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Romanian power plays have 'shaken EU trust', Barroso says

EU Commission president Jose Manuel Barroso said Wednesday that recent power plays in Romanian politics "have shaken our trust" as he released a report on the country's efforts to reform the judiciary and combat corruption.

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AFP - Brussels demanded further proof of Romania's commitment to democratic values and the rule of law Wednesday, saying recent actions by its new centre-left government "have shaken our trust."

Releasing a much-anticipated report summing up five years of efforts by the ex communist state to reform its judiciary and fight corruption, European Commission president Jose Manuel Barroso said: "the European Union is based on respect for the rule of law and democratic values."

"Recent events in Romania have shaken our trust."

The commission has been involved in a tense exchange with Romanian Prime Minister Victor Ponta over his government's controversial bid this month to impeach conservative President Traian Basescu, and change by decree the powers of the constitutional court.

The row over Basescu -- who has been suspended pending a referendum on his impeachment -- has triggered Romania's worst crisis since it emerged from communist dictatorship just over two decades ago.

In a 22-page report, the EU commission praised Romania for reforms made since joining the European Union in 2007 but said recent developments "raise serious doubts about ... the understanding of the meaning of the rule of law in a pluralist democratic system."

In Bucharest, Ponta said the report "is balanced" and pledged to continue efforts to build an independent and efficient justice system.

"I am ready to make all necessary political sacrifices because I care about Romania's image and I think we have to do more against this war of lies launched from Romania against Romania", he said.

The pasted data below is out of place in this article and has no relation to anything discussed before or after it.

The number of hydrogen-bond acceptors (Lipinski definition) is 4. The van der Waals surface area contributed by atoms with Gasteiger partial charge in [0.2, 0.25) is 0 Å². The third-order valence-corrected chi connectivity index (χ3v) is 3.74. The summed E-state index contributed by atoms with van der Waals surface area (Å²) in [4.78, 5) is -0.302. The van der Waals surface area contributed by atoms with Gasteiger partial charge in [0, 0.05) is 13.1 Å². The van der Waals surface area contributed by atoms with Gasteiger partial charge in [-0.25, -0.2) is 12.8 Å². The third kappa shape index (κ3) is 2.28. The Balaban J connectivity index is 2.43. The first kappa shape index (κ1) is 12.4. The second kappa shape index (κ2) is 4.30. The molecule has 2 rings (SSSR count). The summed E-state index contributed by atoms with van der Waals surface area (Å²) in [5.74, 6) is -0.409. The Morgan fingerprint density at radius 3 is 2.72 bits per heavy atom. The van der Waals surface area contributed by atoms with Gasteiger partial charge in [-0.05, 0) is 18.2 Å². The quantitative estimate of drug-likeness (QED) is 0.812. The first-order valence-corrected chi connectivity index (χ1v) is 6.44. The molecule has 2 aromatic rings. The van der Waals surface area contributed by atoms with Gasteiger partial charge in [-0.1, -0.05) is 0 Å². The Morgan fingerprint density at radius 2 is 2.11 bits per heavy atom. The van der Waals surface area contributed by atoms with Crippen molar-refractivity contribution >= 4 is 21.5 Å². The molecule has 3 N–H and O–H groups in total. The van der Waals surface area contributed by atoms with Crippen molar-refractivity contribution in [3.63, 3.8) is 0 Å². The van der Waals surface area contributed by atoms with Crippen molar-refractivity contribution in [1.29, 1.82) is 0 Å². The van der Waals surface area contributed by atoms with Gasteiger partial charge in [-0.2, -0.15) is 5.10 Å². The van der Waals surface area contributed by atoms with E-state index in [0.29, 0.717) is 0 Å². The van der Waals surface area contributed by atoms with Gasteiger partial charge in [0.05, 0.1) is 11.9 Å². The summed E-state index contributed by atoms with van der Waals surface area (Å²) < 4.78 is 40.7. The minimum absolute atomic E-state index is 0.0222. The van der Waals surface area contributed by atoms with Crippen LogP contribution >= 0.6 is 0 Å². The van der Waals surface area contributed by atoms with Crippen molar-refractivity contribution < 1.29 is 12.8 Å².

A separate EU appraisal of Bulgaria also called for more work to fight corruption and to ensure the independence of its judges.

The two reports put paid to hopes by the two nations of quickly joining Europe's Schengen travel-free area.

In the run-up to joining the EU, both Romania and Bulgaria were placed on a special EU programme to speed judicial reform and end corruption, known as the Cooperation and Verification Mechanism (CVM) and involving experts to advise and to police reforms in the two nations.

Both had hoped to see the report call for the lifting of the CVM.

But Barroso said Brussels "will continue to monitor the situation closely" in Romania with a new report to be issued at the end of the year to "see if our concerns have been addressed."

Bulgaria will have to wait until late 2013 for a new progress report.

Romania's Ponta went to Brussels last week for talks with EU officials, who handed the young premier a "to-do" list, setting out 11 areas in which Romania must fall in line with the bloc's basic values.

There were several exchanges of letters and a flow of telephone calls in the aftermath to reach a compromise.

"Prime Minister Ponta responded to my request and has acted immediately," Barroso said. "I want to pay tribute to the Romanian prime minister."

"Romania has stepped back from the edge," he said. "But I cannot say we have reached the end of the process."
 

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